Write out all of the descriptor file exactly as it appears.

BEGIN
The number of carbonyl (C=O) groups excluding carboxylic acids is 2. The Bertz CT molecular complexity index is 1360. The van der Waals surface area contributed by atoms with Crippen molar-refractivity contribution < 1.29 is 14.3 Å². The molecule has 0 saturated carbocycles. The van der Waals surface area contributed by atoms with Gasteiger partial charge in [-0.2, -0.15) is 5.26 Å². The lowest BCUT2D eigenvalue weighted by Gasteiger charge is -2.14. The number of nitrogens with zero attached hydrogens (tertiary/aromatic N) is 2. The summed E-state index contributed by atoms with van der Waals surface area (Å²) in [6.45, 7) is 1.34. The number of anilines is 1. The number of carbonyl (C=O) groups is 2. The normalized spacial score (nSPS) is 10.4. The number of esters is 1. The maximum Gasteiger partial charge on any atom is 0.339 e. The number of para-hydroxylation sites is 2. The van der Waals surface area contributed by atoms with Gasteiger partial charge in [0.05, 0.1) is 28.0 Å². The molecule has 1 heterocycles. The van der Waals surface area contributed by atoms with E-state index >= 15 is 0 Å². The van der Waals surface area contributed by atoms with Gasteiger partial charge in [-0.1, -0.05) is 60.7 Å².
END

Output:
The number of carbonyl (C=O) groups excluding carboxylic acids is 2. The Bertz CT molecular complexity index is 1360. The van der Waals surface area contributed by atoms with Crippen molar-refractivity contribution < 1.29 is 14.3 Å². The molecule has 0 saturated carbocycles. The van der Waals surface area contributed by atoms with Gasteiger partial charge in [-0.2, -0.15) is 5.26 Å². The lowest BCUT2D eigenvalue weighted by Gasteiger charge is -2.14. The number of nitrogens with zero attached hydrogens (tertiary/aromatic N) is 2. The summed E-state index contributed by atoms with van der Waals surface area (Å²) in [6.45, 7) is 1.34. The number of anilines is 1. The number of carbonyl (C=O) groups is 2. The normalized spacial score (nSPS) is 10.4. The number of esters is 1. The maximum Gasteiger partial charge on any atom is 0.339 e. The number of para-hydroxylation sites is 2. The van der Waals surface area contributed by atoms with Gasteiger partial charge in [0.05, 0.1) is 28.0 Å². The molecule has 1 heterocycles. The van der Waals surface area contributed by atoms with E-state index >= 15 is 0 Å². The van der Waals surface area contributed by atoms with Gasteiger partial charge in [-0.1, -0.05) is 60.7 Å².